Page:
Eugene has kindly invited me to present findings from my new book, “The War on Cops.” The book argues that the Black Lives Matter narrative about a racist criminal-justice system is false and dangerous — dangerous to innocent black lives that are being lost to rising crime and, it would increasingly appear, to law and order itself as cops become the target of assassination.
In future posts, I will discuss the most controversial aspect of “The War on Cops”: my claim that the current rise in violent crime in many American cities is the result of officers backing off of proactive policing.
Today, however, I want to address the question of police shootings and race, in light of the recent fatal police shootings of Alton Sterling in Baton Rouge and Philando Castile in Falcon Heights, Minn. Those shootings have amplified the charge that the U.S. is experiencing an epidemic of racially driven police shootings. A New York Times editorial, for example, asked, “When Will the Killing Stop?” The chair of the Congressional Black Caucus, Rep. G.K. Butterfield (D-N.C.), asserted on the House floor that “most” of the people fatally shot by the police this year have been African American.
In fact, as of July 9, whites were 54 percent of the 440 police shooting victims this year whose race was known, blacks were 28 percent and Hispanics were 18 percent, according to The Washington Post’s ongoing database of fatal police shootings. Those ratios are similar to last year’s tally, in which whites made up 50 percent of the 987 fatal police shootings, and blacks, 26 percent. (The vast majority of those police homicide victims were armed or otherwise threatening the officer.) But Butterfield could be forgiven his error, given the virtually exclusive media focus on black victims of police officers.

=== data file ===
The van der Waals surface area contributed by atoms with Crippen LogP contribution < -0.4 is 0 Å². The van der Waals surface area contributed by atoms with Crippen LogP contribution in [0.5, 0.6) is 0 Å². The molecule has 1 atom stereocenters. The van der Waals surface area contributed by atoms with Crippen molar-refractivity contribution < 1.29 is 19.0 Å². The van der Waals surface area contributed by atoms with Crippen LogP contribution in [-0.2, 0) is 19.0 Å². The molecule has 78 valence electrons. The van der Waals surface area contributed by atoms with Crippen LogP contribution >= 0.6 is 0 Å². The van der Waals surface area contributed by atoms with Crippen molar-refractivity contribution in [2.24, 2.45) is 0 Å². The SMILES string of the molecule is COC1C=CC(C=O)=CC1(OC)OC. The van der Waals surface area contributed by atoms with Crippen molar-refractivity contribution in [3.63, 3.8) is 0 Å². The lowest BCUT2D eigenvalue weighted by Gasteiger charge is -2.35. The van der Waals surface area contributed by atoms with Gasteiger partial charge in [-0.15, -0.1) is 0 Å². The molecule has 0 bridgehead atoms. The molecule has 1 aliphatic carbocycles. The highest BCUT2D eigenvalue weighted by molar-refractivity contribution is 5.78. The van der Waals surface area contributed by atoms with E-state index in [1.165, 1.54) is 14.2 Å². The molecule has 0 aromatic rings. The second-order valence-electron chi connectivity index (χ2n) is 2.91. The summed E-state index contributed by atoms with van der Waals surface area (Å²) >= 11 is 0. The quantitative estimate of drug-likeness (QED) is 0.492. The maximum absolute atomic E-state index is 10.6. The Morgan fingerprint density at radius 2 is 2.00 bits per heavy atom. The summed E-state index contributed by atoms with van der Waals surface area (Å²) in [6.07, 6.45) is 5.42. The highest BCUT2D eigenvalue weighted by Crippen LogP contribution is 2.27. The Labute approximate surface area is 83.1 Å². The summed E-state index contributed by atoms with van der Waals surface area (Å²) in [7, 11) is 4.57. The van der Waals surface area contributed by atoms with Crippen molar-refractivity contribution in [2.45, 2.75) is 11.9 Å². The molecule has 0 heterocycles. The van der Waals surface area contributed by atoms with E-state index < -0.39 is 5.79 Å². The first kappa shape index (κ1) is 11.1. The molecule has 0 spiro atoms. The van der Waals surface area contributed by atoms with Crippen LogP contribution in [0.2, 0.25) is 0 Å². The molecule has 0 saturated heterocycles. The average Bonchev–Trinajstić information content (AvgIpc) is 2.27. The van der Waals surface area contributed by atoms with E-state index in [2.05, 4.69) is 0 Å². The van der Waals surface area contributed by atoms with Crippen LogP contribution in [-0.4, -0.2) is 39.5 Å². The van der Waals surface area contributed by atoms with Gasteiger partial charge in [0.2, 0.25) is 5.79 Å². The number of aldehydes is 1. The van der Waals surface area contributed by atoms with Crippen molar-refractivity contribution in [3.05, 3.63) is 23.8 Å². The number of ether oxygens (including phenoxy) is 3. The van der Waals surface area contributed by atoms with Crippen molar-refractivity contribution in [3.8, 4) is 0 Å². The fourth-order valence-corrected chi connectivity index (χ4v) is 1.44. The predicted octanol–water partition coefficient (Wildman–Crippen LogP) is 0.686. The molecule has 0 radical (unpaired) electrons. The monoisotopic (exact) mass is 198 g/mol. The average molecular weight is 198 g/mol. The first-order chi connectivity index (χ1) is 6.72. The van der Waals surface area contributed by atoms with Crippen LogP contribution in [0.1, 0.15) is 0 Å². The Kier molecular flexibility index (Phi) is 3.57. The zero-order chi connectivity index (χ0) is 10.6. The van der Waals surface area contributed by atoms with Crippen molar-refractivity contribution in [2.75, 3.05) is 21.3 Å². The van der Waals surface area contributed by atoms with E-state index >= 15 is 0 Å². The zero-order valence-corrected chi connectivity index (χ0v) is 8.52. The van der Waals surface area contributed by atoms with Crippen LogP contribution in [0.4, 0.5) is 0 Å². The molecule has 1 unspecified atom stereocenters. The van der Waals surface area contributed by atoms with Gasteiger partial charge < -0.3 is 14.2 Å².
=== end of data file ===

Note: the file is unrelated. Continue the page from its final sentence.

Does the actual distribution of police victims confirm the Black Lives Matter allegation that policing is lethally biased? That depends on the benchmark chosen for assessing police actions.
Typically, activists and the media measure police actions against population ratios. Given that blacks are 13 percent of the nation’s population, a 26 to 28 percent black share of police gun fatalities looks disproportionate. But policing should be measured against crime rates, not population percentages, because law enforcement today is data-driven. Officers are deployed to where people are most being victimized, and that is primarily in minority neighborhoods.
In America’s 75 largest counties, comprising most of the nation’s population, blacks constituted 62 percent of all robbery defendants in 2009, 57 percent of all murder defendants, and 45 percent of all assault defendants — but roughly 15 percent of the population in those counties. In New York, where blacks make up 23 percent of the city’s population, blacks commit three-quarters of all shootings and 70 percent of all robberies, according to victims and witnesses. (Whites, by contrast, commit less than 2 percent of all shootings in New York City and 4 percent of all robberies, though they are nearly 34 percent of the population.)
New York City’s crime disparities are repeated in virtually all American metropolises. They will determine where officers are most often called to a drive-by shooting or an armed robbery, and where officers are most likely to face violent and resisting criminals — encounters which can lead to officers’ own use of deadly force. Police critics have never answered the question of what they think non-biased policing data should look like, in light of the vast differences in rates of criminal offending. Blacks commit homicide at nearly eight times the rate of whites and Hispanics combined. Black males between the ages of 14 and 17 commit gun homicide at nearly 10 times the rate of white and Hispanic male teens combined. Should police stops, arrests and those rare police shootings nevertheless mirror population ratios, rather than crime ratios? The answer is not forthcoming from Black Lives Matter activists.
In 2015, the police fatally shot…
Heather Mac Donald is the Thomas W. Smith fellow at the Manhattan Institute and contributing editor at City Journal.
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